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New Regulations on Home Repairs Target Dangerous Lead Paint

When Elaine Mohamed took her son, Zachary Vanderslice, for his regularly scheduled check-up, doctors found high levels of lead in the then 9-month-old child’s system.

Mohamed, who lives in a 1920s property in East Rogers Park, hadn’t noticed any unusual symptoms in Zachary, now 8. She soon learned, however, that her apartment was filled with lead paint.

She was told at the time that her son’s lead level could cause a decrease in I.Q. and difficulties with behavior. Today, although Zachary is “doing excellent,” he was slow in learning to read and sometimes has behavioral issues. That could be attributed to the fact that he’s a typical 8-year-old boy.

“But you sort of wonder,” Mohamed said.

Mohamed was happy to hear about the U.S. Environmental Protection Agency’s new Renovation, Repair and Painting regulation that takes effect April 22. Philip King, the environmental protection specialist with the U.S. EPA’s Chicago-based Region 5 office, called the rule’s scope “probably the most comprehensive to date because it covers private homes.”

The regulation requires contractors and other paid workers to be EPA-certified when replacing windows or renovating residential houses, apartments and child-occupied facilities built before 1978, when lead-based paint was banned. The rule protects kids from leaded dust resulting from sanding or demolition in old houses.

Exposure to lead is not safe at any age; it can affect how a child’s brain grows and develops, as well as their behavior, cognitive skills, attention problems and I.Q.

The rule will protect 1.4 million children under the age of 6 annually, said Rebecca Morley, executive director of the Maryland-based National Center for Healthy Housing.

“It’s one of the most major regulations the EPA is doing this year,” Morley said.

There are 8.4 million renovation and repair jobs done annually across the U.S., affecting as many as 212,000 firms and 230,000 contractors, Morley said. Under the regulation, every job site in a pre-1978 house will need a certified renovator that has completed a $186, eight-hour course from an accredited training provider. The cost is $300 to become an accredited trainer.

The regulation will be enforced by the U.S. EPA. However, if Illinois becomes authorized by the EPA to conduct the program, it will become the Illinois Department of Public Health‘s responsibility, said Sam Churchill, manager of the Illinois Department of Public Health’s Illinois Lead Program. Non-compliers could be fined up to $32,500 per day, he said, depending on various factors.

The number of children in Illinois with lead poisoning appears to be decreasing. In 2000, 23,063 Illinois children were identified with a blood lead level of 10 or greater, which is the number that the U.S. Centers for Disease Control and Prevention recommends taking action at, Churchill said. In 2007, that number decreased to 5,280, and in 2008, slightly more than 5,000 children had elevated blood lead levels. Yet experts say that no level of lead is safe for children.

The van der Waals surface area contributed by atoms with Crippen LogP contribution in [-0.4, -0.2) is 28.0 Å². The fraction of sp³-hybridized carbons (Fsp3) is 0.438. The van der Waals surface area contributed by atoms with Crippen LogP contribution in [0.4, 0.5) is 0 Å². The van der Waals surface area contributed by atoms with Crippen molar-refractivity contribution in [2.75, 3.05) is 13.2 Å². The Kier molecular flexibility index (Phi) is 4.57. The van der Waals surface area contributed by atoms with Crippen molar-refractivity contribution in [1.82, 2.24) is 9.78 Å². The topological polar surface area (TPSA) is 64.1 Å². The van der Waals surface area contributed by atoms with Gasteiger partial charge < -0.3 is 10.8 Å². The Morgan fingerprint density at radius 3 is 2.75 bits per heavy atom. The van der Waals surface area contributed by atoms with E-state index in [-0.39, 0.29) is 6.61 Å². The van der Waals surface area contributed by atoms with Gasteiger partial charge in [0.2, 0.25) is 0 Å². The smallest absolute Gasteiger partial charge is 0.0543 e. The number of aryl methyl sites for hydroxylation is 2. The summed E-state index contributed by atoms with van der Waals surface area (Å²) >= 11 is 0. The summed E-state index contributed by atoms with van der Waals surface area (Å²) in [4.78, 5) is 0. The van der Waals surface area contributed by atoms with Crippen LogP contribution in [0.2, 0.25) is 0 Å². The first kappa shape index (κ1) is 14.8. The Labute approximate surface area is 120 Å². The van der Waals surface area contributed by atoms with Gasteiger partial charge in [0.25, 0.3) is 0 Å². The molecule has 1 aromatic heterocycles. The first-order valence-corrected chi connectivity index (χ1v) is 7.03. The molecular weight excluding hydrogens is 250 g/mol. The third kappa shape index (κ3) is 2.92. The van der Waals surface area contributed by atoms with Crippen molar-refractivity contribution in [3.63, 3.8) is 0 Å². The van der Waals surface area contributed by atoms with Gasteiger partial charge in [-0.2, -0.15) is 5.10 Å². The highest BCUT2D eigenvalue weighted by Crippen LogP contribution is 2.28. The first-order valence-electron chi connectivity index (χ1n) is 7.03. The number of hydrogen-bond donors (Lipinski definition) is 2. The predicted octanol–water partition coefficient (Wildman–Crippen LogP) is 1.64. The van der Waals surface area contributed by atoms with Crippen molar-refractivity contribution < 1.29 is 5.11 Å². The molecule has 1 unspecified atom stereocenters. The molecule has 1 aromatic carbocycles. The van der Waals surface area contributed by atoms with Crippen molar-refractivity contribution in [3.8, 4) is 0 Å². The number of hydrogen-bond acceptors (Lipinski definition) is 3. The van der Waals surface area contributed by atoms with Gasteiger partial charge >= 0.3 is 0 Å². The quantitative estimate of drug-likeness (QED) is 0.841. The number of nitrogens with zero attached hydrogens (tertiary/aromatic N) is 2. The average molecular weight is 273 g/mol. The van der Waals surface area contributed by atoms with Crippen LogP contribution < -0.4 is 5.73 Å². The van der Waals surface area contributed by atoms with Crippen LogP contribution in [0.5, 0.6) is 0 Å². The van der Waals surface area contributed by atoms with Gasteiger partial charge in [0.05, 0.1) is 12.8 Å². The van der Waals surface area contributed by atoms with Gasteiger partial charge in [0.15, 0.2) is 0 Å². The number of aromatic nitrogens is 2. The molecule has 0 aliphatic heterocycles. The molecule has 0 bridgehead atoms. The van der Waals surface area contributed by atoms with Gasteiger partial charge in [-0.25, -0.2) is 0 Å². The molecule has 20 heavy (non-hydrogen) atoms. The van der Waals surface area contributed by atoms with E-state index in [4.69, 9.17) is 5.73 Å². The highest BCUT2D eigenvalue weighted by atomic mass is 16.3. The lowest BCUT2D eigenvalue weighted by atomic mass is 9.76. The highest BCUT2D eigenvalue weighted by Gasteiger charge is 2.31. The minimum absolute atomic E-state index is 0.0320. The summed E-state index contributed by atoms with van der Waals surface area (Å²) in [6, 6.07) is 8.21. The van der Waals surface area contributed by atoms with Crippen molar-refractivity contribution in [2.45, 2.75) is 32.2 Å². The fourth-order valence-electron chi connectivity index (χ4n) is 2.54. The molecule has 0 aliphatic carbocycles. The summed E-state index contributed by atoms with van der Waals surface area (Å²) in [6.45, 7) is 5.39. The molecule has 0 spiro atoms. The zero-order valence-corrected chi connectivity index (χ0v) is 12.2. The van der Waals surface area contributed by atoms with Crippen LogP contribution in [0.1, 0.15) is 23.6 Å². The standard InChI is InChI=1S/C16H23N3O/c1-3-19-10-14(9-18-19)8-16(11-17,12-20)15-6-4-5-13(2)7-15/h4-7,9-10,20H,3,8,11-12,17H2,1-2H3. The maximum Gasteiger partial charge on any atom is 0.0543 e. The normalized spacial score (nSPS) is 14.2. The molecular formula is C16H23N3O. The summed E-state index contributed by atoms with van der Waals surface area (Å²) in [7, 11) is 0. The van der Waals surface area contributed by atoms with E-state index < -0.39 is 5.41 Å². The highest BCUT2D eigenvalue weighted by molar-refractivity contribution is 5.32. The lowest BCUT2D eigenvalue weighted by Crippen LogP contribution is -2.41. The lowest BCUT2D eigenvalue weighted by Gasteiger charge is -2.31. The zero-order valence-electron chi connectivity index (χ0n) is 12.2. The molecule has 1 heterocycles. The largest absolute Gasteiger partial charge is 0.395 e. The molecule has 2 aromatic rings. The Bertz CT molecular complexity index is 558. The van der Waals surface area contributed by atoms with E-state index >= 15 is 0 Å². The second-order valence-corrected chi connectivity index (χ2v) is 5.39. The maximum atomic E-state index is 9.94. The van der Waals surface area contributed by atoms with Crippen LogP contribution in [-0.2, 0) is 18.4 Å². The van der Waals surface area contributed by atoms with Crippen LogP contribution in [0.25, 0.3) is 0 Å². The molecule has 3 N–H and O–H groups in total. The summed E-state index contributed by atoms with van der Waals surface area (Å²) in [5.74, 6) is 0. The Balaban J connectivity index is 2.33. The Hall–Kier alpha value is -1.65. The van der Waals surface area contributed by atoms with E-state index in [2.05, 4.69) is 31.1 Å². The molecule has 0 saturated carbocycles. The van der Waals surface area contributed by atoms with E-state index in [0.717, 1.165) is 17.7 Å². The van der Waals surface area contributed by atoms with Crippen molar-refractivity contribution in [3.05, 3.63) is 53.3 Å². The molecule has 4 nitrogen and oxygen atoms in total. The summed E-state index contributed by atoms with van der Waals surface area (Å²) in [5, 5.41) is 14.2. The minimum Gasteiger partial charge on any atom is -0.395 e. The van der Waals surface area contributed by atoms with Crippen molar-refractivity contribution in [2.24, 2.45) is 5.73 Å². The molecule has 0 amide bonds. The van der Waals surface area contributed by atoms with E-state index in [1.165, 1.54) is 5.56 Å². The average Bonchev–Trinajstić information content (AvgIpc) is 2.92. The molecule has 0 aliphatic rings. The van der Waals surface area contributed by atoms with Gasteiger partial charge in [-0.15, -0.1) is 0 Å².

“What we hope is that the generation of a lead hazard will be decreased in kids,” said Churchill.

Dr. Helen Binns, professor of pediatrics at Northwestern Feinberg School of Medicine and director of the Lead Evaluation Clinic at Children’s Memorial Hospital, said a survey of lead homes in the United States shows that nationally, 87 percent of homes built before 1940 have lead paint somewhere inside. That number drops to 69 percent for homes built between 1940 and 1959, and 24 percent for homes built from 1960 to 1977.

“So if you’re in an older house, which is most of the city of Chicago, there is a high likelihood lead is somewhere in your home,” Binns said.

Dean Amici, owner of the Chicago-based Amici Builders, said homeowners should now expect to add at least 10 percent cost-wise to a renovation. Property values and home sales on older properties could also be affected, he said.

“It’s gonna jack up the cost of remodeling for the average person through the ceiling,” Amici said.

Amici said he hasn’t seen any information or advertising regarding training or certification. “I think they’re going to have a (tough) time enforcing it,” he said. “It’ll be a field day for the lawyers.”

The Illinois Department of Public Health Lead Program is holding a series of meetings informing the public about the new rule, although none are scheduled in Chicago. Churchill said when scheduling the events, costs of the venue, parking, traffic, etc. were taken into consideration after speaking with possibly attendees.

Three Chicago-area meetings will be held at the following locations:

* Aurora Meeting
Tuesday, March 23
9 a.m. – noon
(8:30 a.m. Continental breakfast)
Holiday Inn, 2424 W. Sullivan Road

* Gurnee Meeting
Thursday, Feb. 18
9 a.m. – noon
(8:30 a.m. Continental breakfast)
Vista Hotel & Conference Center
6161 W. Grand Avenue

* Lisle Meeting
Wednesday, Feb. 17
9 a.m. – noon
(8:30 a.m. Continental breakfast)
Hyatt – Lisle Ballroom
1400 Corporetum Drive

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